Browse Prior Art Database

Virtual Private Networks Identifier (RFC2685)

IP.com Disclosure Number: IPCOM000003277D
Original Publication Date: 1999-Sep-01
Included in the Prior Art Database: 2000-Sep-13
Document File: 5 page(s) / 10K

Publishing Venue

Internet Society Requests For Comment (RFCs)

Related People

B. Fox: AUTHOR [+2]

Abstract

Virtual Private IP networks may span multiple Autonomous Systems or Service Providers. There is a requirement for the use of a globally unique VPN identifier in order to be able to refer to a particular VPN (see section 6.1.1 of [1]). This document proposes a format for a globally unique VPN identifier.

This text was extracted from a ASCII document.
This is the abbreviated version, containing approximately 26% of the total text.

Network Working Group B. Fox

Request for Comments: 2685 Lucent Technologies

Category: Standards Track B. Gleeson

Nortel Networks

September 1999

Virtual Private Networks Identifier

Status of this Memo

This document specifies an Internet standards track protocol for the

Internet community, and requests discussion and suggestions for

improvements. Please refer to the current edition of the "Internet

Official Protocol Standards" (STD 1) for the standardization state

and status of this protocol. Distribution of this memo is unlimited.

Copyright Notice

Copyright (C) The Internet Society (1999). All Rights Reserved.

Abstract

Virtual Private IP networks may span multiple Autonomous Systems or

Service Providers. There is a requirement for the use of a globally

unique VPN identifier in order to be able to refer to a particular

VPN (see section 6.1.1 of [1]). This document proposes a format for

a globally unique VPN identifier.

1. Introduction

As the Public Internet expands and extends its infrastructure

globally, the determination to exploit this infrastructure has led to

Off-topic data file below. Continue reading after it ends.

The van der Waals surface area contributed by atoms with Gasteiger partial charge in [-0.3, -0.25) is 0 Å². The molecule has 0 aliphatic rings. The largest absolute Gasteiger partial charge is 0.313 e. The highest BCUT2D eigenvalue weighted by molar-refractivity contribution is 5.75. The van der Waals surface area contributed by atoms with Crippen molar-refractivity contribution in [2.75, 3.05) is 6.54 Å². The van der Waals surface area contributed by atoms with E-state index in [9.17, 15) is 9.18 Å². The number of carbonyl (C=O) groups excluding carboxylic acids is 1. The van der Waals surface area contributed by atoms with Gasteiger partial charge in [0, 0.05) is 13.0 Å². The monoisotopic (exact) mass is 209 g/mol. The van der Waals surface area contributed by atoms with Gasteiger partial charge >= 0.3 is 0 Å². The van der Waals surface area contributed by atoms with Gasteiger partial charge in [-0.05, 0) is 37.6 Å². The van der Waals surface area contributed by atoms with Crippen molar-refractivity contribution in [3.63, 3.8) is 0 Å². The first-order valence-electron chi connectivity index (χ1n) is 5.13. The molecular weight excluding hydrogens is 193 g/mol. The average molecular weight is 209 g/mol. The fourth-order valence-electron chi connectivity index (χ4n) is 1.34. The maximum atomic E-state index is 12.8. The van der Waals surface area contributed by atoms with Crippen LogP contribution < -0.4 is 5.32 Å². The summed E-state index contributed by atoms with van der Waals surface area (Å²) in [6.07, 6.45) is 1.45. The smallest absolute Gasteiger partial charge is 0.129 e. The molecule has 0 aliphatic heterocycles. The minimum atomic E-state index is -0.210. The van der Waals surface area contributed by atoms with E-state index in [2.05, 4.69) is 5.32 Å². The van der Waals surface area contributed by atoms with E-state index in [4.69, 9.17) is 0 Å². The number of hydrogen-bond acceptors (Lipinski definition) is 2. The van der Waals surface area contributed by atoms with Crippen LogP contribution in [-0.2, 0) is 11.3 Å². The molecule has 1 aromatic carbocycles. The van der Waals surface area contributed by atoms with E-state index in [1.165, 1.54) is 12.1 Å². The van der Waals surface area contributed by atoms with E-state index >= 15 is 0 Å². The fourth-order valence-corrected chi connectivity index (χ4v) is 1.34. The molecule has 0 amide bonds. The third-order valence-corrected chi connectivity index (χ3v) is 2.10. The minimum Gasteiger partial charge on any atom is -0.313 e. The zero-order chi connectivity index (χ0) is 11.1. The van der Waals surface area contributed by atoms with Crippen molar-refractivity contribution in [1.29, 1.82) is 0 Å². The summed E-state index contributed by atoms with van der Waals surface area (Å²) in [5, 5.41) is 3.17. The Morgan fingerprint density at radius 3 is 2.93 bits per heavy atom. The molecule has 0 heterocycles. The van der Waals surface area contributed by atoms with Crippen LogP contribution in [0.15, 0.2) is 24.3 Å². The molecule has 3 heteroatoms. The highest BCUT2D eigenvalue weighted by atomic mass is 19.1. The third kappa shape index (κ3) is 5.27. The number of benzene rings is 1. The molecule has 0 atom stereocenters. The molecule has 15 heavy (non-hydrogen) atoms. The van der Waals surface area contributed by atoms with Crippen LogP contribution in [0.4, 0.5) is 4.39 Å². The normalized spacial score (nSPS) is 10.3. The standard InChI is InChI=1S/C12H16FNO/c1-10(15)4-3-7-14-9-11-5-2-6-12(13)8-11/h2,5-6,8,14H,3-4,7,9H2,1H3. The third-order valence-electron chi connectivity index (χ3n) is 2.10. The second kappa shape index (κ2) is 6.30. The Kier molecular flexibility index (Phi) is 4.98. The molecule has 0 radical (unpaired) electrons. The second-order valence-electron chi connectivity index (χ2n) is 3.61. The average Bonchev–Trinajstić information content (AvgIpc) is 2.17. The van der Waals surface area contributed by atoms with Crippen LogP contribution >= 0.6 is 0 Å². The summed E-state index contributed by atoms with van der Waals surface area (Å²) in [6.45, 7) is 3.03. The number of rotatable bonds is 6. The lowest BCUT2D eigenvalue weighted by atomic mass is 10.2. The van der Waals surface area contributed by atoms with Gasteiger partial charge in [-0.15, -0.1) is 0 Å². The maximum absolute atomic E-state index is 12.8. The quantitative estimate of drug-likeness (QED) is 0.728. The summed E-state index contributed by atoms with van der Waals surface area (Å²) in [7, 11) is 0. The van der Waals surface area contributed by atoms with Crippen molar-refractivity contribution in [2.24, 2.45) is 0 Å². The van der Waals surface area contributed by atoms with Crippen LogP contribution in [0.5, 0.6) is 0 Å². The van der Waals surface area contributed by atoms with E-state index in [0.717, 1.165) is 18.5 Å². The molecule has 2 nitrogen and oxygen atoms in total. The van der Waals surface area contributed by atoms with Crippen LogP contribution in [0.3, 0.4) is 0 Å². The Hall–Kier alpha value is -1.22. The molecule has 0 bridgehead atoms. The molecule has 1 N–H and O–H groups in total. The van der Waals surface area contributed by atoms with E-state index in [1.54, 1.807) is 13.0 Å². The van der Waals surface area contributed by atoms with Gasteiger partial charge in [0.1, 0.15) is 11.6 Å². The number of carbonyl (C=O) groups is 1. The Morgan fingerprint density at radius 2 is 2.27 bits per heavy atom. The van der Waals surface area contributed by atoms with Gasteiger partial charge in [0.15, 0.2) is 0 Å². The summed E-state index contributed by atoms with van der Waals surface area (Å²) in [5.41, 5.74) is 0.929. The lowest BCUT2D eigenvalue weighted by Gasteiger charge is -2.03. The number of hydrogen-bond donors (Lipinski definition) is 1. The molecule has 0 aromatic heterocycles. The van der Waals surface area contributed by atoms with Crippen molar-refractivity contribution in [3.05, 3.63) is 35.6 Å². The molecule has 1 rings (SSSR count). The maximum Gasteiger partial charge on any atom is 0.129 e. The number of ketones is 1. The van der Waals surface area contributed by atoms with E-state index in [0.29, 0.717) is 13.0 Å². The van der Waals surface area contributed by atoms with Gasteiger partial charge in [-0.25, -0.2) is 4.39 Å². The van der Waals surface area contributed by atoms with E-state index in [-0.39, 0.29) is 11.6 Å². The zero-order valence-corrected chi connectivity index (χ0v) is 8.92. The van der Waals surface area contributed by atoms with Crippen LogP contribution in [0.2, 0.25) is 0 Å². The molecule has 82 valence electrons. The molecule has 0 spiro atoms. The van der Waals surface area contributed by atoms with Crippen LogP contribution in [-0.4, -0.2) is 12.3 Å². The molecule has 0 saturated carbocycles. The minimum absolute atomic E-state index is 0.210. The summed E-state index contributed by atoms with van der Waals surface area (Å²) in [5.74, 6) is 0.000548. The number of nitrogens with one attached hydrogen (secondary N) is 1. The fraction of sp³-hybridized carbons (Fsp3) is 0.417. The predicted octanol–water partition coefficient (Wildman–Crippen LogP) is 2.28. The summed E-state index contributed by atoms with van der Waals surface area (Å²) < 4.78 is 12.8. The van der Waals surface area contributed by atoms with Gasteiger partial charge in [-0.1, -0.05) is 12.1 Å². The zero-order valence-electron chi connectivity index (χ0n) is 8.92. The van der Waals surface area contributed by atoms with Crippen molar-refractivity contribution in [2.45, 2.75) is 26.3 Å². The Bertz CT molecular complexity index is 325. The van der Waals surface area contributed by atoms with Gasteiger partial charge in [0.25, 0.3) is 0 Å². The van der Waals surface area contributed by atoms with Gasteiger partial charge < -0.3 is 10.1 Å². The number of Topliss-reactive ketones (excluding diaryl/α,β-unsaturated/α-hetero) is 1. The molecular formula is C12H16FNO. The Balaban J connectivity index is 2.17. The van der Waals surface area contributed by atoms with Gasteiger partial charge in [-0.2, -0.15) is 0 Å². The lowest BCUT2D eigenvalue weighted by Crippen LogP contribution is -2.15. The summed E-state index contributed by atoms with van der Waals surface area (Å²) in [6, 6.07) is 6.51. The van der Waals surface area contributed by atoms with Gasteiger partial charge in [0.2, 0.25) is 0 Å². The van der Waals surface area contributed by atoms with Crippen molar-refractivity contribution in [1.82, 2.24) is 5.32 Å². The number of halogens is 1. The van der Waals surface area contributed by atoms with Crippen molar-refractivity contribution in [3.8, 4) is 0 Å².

widespread interest in IP based Virtual Private Networks. A VPN

emulates a private IP network over public or shared infrastructures.

Virtual Private Networks provide advantages to both the Service

Provider and its customers. For its customers, a VPN can extend the

IP capabilities of a corporate site to remote offices and/or users

with intranet, extranet, and dialup services. This connectivity

should be achieved at a lower cost to the customer with savings in

capital equipment, operations, and services. The Service Provider

is able to make better use of its infrastructure and network

administration expertise offering IP VPN connectivity and/or services

to its customers.

There are many ways in which IP VPN services may be implemented. The

IP based VPN framework document [1] identifies four types of VPN to

be supported: Virtual Leased Lines, Virtual Private Routed Networks,

Virtual Private Dial Networks, and Virtual Private LAN Segments. In

addition, numerous drafts and white papers outline methods to be used

by Service Providers and/or Service Provider customers to enable this

service. Solutions may be customer based or network based. Network

based solutions may provide connectivity and services at layer 2

and/or layer 3. The devices involved in enabling th...